Panelists: Amy Costello & Frederica Boswell
Hosted by: Nonprofit Quarterly
Video of the webinar can be viewed here.
- Tiny Spark podcast
- Sophie Otiende, Activist and Advocate, HAART Kenya:
- non-profits “parade and exploit” the people they are claiming to help
- e.g., asking someone who has been assisted by an NPO to share their story – the organization holds power over the victim – can that survivor give proper consent about telling their stories?
- “survivor porn” – why do we need a person to come and tell us that these horrible things are bad?
- people don’t talk to survivors about the risks and impacts of telling your story. People live in an ideal world where they think that if they tell their story, people will be compassionate. But that’s not true – some people will abuse those who tell their stories, or we just forget about the person and move onto to getting the next survivor’s stories
- we are interested in the whole person -not just their trauma
- not everyone wants to be called “survivor” or “person who formerly experienced homelessness” or “recovering addict” – how does the person whose story is being told want to be represented?
- the person whose story it is should be a full partner in the storytelling
- ensure they are in the loop at all developments in the storytelling and being extra sure at every step that they are comfortable with any details that are shared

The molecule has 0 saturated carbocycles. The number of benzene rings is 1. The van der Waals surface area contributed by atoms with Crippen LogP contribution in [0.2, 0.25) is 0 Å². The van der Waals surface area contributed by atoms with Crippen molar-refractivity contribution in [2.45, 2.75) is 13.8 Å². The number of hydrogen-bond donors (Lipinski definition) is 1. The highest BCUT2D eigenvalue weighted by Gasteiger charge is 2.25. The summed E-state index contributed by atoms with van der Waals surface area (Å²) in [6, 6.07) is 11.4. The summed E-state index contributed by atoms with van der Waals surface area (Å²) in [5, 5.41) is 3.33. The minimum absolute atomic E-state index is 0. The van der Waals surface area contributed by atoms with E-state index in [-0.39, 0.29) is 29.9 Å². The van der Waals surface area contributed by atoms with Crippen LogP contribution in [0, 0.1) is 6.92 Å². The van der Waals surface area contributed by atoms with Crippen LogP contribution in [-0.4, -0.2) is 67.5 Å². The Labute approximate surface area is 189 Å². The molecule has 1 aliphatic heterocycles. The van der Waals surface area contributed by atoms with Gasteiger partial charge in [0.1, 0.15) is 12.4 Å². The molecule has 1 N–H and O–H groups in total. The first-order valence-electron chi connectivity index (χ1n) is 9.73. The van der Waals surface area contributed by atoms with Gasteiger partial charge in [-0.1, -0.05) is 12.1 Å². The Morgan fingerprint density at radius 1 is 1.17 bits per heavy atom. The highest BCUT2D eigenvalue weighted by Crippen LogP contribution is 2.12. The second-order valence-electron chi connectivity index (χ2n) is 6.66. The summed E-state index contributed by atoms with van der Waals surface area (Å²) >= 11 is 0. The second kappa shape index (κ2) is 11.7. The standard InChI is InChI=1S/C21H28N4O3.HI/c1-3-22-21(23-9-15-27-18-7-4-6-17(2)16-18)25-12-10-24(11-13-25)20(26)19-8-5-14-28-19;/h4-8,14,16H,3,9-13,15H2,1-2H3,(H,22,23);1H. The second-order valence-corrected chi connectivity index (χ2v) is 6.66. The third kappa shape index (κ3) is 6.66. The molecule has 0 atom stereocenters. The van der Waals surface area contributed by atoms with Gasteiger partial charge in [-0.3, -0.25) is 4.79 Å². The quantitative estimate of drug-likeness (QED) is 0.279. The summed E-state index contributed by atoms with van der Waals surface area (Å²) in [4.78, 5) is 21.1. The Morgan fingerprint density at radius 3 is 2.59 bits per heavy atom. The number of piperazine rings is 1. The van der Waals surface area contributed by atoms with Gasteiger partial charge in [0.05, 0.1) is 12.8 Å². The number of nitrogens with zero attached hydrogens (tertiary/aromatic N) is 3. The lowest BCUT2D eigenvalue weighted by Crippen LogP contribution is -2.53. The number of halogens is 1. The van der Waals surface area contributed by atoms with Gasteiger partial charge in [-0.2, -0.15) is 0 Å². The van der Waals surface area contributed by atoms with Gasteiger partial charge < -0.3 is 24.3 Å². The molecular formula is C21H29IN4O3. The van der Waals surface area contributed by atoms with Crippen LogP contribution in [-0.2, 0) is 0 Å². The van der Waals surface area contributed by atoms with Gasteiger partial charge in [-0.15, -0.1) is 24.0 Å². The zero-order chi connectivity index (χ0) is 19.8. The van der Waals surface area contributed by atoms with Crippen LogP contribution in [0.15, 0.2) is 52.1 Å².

- never want to surprise someone with details about their story being made public
- don’t want to engage in trauma porn – just sharing the trauma in isolation
- figure out what the message is – e.g., in a story on the Me Too movement in the charitable sector, the message was that serial predators are hiding in the charitable sector and their institutions are protecting them
- figure out what the purpose of telling the story is – things like holding organizations to account or highlighting resilience
- when conducting interviews, establish trust and intimacy
- be fully present in the interview
- ask follow up questions, based on really listening to them, rather than just following the interview guide in order
- don’t drive the interview – the interviewee should have autonomy and control. The story is hers, not the interviewer’s
- interviewer’s job is to help the interviewee feel safe
- we should let people know what their rights are – that they can say “no” to answering our questions
- interviewing “experts” (e.g., professors who study a topic)
- isn’t someone who has years of experience living with homelessness an expert on the subject?
- “professional” “experts” are often well rehearsed when you interview them – you have to push them to be real, rather than just being on auto-pilot
- think about the stereotypes you may be perpetuating with your storytelling